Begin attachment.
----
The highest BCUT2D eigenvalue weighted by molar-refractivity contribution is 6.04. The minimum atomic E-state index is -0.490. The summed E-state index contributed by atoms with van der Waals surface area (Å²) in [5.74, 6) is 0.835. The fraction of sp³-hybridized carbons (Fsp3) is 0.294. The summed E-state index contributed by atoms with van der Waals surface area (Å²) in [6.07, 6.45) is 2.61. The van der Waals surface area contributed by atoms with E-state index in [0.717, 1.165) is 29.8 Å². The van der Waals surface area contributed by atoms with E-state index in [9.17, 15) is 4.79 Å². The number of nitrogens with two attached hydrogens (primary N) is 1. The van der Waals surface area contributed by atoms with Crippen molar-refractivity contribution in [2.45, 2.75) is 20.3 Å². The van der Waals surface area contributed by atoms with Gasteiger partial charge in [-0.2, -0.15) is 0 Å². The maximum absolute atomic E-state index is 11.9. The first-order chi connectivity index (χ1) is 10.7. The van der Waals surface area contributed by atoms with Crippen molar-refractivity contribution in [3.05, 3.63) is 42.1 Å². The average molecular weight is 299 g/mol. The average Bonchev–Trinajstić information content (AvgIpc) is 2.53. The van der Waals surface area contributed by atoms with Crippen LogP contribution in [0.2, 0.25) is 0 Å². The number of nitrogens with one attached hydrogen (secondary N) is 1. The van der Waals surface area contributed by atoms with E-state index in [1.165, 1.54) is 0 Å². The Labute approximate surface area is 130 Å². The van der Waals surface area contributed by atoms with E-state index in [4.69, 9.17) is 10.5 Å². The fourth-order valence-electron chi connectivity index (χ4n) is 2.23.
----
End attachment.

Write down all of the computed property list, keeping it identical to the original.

The highest BCUT2D eigenvalue weighted by molar-refractivity contribution is 6.04. The minimum atomic E-state index is -0.490. The summed E-state index contributed by atoms with van der Waals surface area (Å²) in [5.74, 6) is 0.835. The fraction of sp³-hybridized carbons (Fsp3) is 0.294. The summed E-state index contributed by atoms with van der Waals surface area (Å²) in [6.07, 6.45) is 2.61. The van der Waals surface area contributed by atoms with E-state index in [0.717, 1.165) is 29.8 Å². The van der Waals surface area contributed by atoms with E-state index in [9.17, 15) is 4.79 Å². The number of nitrogens with two attached hydrogens (primary N) is 1. The van der Waals surface area contributed by atoms with Crippen molar-refractivity contribution in [2.45, 2.75) is 20.3 Å². The van der Waals surface area contributed by atoms with Gasteiger partial charge in [-0.2, -0.15) is 0 Å². The maximum absolute atomic E-state index is 11.9. The first-order chi connectivity index (χ1) is 10.7. The van der Waals surface area contributed by atoms with Crippen molar-refractivity contribution in [3.05, 3.63) is 42.1 Å². The average molecular weight is 299 g/mol. The average Bonchev–Trinajstić information content (AvgIpc) is 2.53. The van der Waals surface area contributed by atoms with Crippen LogP contribution in [0.2, 0.25) is 0 Å². The number of nitrogens with one attached hydrogen (secondary N) is 1. The van der Waals surface area contributed by atoms with E-state index in [1.165, 1.54) is 0 Å². The Labute approximate surface area is 130 Å². The van der Waals surface area contributed by atoms with E-state index in [4.69, 9.17) is 10.5 Å². The fourth-order valence-electron chi connectivity index (χ4n) is 2.23.